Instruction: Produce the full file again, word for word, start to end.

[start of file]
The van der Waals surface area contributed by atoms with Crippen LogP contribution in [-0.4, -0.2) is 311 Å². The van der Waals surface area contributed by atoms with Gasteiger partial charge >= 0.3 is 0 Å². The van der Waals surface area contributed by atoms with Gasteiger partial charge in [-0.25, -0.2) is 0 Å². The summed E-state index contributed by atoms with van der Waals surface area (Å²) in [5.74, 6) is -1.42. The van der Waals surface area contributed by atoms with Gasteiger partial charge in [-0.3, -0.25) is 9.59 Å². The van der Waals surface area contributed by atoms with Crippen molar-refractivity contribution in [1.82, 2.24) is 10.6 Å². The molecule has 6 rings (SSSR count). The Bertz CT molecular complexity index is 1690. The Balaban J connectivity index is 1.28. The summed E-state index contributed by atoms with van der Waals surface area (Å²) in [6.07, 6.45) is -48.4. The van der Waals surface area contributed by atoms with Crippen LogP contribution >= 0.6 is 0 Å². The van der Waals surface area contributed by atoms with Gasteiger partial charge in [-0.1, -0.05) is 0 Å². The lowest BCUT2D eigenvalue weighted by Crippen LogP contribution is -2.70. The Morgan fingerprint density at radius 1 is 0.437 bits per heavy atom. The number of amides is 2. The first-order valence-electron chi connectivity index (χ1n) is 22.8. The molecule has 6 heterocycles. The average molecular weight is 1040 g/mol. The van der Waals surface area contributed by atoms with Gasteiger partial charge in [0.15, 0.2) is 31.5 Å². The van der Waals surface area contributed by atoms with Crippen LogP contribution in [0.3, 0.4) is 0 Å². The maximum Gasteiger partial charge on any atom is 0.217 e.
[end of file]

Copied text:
The van der Waals surface area contributed by atoms with Crippen LogP contribution in [-0.4, -0.2) is 311 Å². The van der Waals surface area contributed by atoms with Gasteiger partial charge >= 0.3 is 0 Å². The van der Waals surface area contributed by atoms with Gasteiger partial charge in [-0.25, -0.2) is 0 Å². The summed E-state index contributed by atoms with van der Waals surface area (Å²) in [5.74, 6) is -1.42. The van der Waals surface area contributed by atoms with Gasteiger partial charge in [-0.3, -0.25) is 9.59 Å². The van der Waals surface area contributed by atoms with Crippen molar-refractivity contribution in [1.82, 2.24) is 10.6 Å². The molecule has 6 rings (SSSR count). The Bertz CT molecular complexity index is 1690. The Balaban J connectivity index is 1.28. The summed E-state index contributed by atoms with van der Waals surface area (Å²) in [6.07, 6.45) is -48.4. The van der Waals surface area contributed by atoms with Crippen LogP contribution >= 0.6 is 0 Å². The van der Waals surface area contributed by atoms with Gasteiger partial charge in [-0.1, -0.05) is 0 Å². The lowest BCUT2D eigenvalue weighted by Crippen LogP contribution is -2.70. The Morgan fingerprint density at radius 1 is 0.437 bits per heavy atom. The number of amides is 2. The first-order valence-electron chi connectivity index (χ1n) is 22.8. The molecule has 6 heterocycles. The average molecular weight is 1040 g/mol. The van der Waals surface area contributed by atoms with Gasteiger partial charge in [0.15, 0.2) is 31.5 Å². The van der Waals surface area contributed by atoms with Crippen LogP contribution in [0.3, 0.4) is 0 Å². The maximum Gasteiger partial charge on any atom is 0.217 e.